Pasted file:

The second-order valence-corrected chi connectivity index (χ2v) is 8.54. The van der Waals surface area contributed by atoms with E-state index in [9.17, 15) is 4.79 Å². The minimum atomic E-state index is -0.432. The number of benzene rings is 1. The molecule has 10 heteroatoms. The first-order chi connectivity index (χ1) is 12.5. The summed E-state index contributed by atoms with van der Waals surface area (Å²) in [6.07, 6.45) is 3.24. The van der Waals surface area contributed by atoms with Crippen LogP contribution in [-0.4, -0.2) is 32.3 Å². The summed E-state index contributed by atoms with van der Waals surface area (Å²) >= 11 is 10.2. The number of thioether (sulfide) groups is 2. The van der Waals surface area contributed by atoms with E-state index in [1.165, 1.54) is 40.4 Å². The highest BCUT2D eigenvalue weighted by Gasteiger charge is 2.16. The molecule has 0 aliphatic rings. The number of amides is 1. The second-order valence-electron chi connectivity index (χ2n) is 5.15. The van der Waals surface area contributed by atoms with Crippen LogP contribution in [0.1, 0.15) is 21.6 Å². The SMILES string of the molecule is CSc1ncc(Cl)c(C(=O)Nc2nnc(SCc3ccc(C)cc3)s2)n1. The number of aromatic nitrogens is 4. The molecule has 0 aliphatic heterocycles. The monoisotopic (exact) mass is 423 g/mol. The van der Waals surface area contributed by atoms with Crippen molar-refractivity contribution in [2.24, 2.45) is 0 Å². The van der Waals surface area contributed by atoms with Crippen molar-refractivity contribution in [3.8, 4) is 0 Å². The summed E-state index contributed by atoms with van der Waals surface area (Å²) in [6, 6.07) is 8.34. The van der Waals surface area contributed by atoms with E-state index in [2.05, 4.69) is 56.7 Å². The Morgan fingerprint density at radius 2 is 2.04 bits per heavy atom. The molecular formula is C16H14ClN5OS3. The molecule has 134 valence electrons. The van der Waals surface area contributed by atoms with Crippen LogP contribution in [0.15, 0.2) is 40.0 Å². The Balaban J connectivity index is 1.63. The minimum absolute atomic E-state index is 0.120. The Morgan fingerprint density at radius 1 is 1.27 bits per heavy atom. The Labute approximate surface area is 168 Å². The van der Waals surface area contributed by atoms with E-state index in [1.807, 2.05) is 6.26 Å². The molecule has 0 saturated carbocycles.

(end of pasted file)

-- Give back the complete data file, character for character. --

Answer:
The second-order valence-corrected chi connectivity index (χ2v) is 8.54. The van der Waals surface area contributed by atoms with E-state index in [9.17, 15) is 4.79 Å². The minimum atomic E-state index is -0.432. The number of benzene rings is 1. The molecule has 10 heteroatoms. The first-order chi connectivity index (χ1) is 12.5. The summed E-state index contributed by atoms with van der Waals surface area (Å²) in [6.07, 6.45) is 3.24. The van der Waals surface area contributed by atoms with Crippen LogP contribution in [-0.4, -0.2) is 32.3 Å². The summed E-state index contributed by atoms with van der Waals surface area (Å²) >= 11 is 10.2. The number of thioether (sulfide) groups is 2. The van der Waals surface area contributed by atoms with E-state index in [1.165, 1.54) is 40.4 Å². The highest BCUT2D eigenvalue weighted by Gasteiger charge is 2.16. The molecule has 0 aliphatic rings. The number of amides is 1. The second-order valence-electron chi connectivity index (χ2n) is 5.15. The van der Waals surface area contributed by atoms with Crippen LogP contribution in [0.1, 0.15) is 21.6 Å². The SMILES string of the molecule is CSc1ncc(Cl)c(C(=O)Nc2nnc(SCc3ccc(C)cc3)s2)n1. The number of aromatic nitrogens is 4. The molecule has 0 aliphatic heterocycles. The monoisotopic (exact) mass is 423 g/mol. The van der Waals surface area contributed by atoms with Crippen molar-refractivity contribution in [2.24, 2.45) is 0 Å². The van der Waals surface area contributed by atoms with Crippen molar-refractivity contribution in [3.8, 4) is 0 Å². The summed E-state index contributed by atoms with van der Waals surface area (Å²) in [6, 6.07) is 8.34. The van der Waals surface area contributed by atoms with E-state index in [2.05, 4.69) is 56.7 Å². The Morgan fingerprint density at radius 2 is 2.04 bits per heavy atom. The molecular formula is C16H14ClN5OS3. The molecule has 134 valence electrons. The van der Waals surface area contributed by atoms with Crippen LogP contribution in [0.15, 0.2) is 40.0 Å². The Balaban J connectivity index is 1.63. The minimum absolute atomic E-state index is 0.120. The Morgan fingerprint density at radius 1 is 1.27 bits per heavy atom. The Labute approximate surface area is 168 Å². The van der Waals surface area contributed by atoms with E-state index in [1.807, 2.05) is 6.26 Å². The molecule has 0 saturated carbocycles.